Are Inherited IRAs Protected From Creditors?

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Normally, if you go through the bankruptcy process, some of your assets are exempt. Creditors cannot go after retirement accounts, for example. Confusingly enough, this does not mean that inherited IRAs or retirement funds are protected though. Depending on how an IRA is passed down or who the beneficiaries are, creditors could find a way to take these assets during a bankruptcy filing. If you really want to protect them, you may want to speak to a Woodland Hills, California estate planning attorney.

Can Funds From Inherited IRAs Be Taken in Bankruptcy?

Unfortunately, the answer is yes. If someone has an inherited IRA and they file for bankruptcy, it may be possible for their creditors to come after the funds in that account. This is despite a usual exemption for retirement funds that bankruptcy filers can usually take advantage of. This exemption only applies to your own retirement funds.

There is one situation where an inherited IRA could be protected. That’s when you leave your retirement account to your spouse. Leave it to one of your children or any other beneficiary and it’s fair game for creditors.

Can a Trust Protect the Funds in Inherited IRAs?

The good news is that there are ways to protect funds from inherited IRAs, even when the beneficiary of that account runs into financial trouble. Instead of naming a person as the inheritor of your account, you can set up a trust and make that trust your beneficiary. Then that trust can be set up to distribute the funds.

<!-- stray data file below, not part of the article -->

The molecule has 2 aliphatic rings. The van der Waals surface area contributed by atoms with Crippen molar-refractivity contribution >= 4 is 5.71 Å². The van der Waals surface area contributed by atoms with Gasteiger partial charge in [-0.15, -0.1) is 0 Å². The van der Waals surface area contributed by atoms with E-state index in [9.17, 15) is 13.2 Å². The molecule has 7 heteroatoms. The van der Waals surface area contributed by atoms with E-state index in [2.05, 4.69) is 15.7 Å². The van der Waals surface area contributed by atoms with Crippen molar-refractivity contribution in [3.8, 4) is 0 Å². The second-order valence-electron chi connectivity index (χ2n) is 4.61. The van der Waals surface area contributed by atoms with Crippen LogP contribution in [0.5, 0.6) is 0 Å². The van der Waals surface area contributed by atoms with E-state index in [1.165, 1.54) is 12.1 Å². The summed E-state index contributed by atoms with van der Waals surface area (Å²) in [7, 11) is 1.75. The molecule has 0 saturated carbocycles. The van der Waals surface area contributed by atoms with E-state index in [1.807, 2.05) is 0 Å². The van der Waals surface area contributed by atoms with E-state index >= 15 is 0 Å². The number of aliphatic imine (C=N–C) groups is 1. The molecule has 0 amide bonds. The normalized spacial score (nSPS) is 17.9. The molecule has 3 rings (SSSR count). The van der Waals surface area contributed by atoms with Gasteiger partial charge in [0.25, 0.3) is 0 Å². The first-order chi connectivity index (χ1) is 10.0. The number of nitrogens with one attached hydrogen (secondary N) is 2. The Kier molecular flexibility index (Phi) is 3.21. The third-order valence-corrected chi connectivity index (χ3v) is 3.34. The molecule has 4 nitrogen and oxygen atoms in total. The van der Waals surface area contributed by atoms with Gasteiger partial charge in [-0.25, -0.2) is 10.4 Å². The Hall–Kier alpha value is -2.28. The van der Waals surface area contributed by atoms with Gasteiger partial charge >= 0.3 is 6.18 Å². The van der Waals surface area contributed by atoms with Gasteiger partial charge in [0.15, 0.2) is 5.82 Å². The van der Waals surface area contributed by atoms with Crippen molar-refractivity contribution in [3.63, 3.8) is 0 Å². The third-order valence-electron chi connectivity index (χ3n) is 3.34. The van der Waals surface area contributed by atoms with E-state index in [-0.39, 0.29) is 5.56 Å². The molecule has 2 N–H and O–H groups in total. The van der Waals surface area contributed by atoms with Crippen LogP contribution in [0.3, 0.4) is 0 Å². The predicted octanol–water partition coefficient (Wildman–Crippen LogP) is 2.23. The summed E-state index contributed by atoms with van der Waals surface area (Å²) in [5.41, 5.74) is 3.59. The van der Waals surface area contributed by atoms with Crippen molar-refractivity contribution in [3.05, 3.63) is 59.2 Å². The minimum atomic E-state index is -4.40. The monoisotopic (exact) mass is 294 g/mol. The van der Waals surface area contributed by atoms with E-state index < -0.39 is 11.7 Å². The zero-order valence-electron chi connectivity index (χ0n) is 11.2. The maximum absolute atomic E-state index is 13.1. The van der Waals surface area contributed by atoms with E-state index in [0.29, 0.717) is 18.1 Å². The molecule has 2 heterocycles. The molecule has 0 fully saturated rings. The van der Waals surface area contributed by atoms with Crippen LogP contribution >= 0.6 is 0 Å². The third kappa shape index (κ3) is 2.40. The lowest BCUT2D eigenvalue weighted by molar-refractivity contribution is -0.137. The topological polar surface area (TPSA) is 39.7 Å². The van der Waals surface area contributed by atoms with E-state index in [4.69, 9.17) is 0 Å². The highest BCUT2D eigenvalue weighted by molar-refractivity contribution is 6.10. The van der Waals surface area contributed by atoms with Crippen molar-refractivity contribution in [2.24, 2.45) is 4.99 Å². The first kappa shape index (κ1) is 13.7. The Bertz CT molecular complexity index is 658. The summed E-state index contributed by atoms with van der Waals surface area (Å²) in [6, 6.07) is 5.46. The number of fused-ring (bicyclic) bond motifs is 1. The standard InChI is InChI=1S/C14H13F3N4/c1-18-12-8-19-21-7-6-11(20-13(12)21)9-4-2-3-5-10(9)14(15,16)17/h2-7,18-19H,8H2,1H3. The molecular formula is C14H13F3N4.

This setup protects an IRA from creditors in case your intended beneficiary files for bankruptcy. It can also protect the funds in case your loved one goes through a divorce or gets sued. We think that setting up a trust is definitely worthwhile in situations like these, and one of our experienced lawyers can guide you through the process.

When Should I Consider Setting Up a Trust?

Not everyone sets up trusts for their inherited IRAs and it is ultimately up to you if you want to set up a trust. We suggest it in most situations though, and it’s especially wise to have one if your beneficiary is not the best with finances. You can pick a more responsible person to be a trustee and they can help ensure that your money isn’t squandered. It can also be a good idea to make a trust if you want or expect these inherited funds to be passed on for more than one generation.

Consult With an Experienced Estate Lawyer

When you are splitting up assets and picking beneficiaries, make sure that you are doing everything that you can to ensure that your loved ones will actually be the ones receiving their inheritances. Contact the Law Offices of Yacoba Ann Feldman to schedule a consultation with an experienced estate planning attorney who can help you protect your assets. We are ready to assist you and your family.

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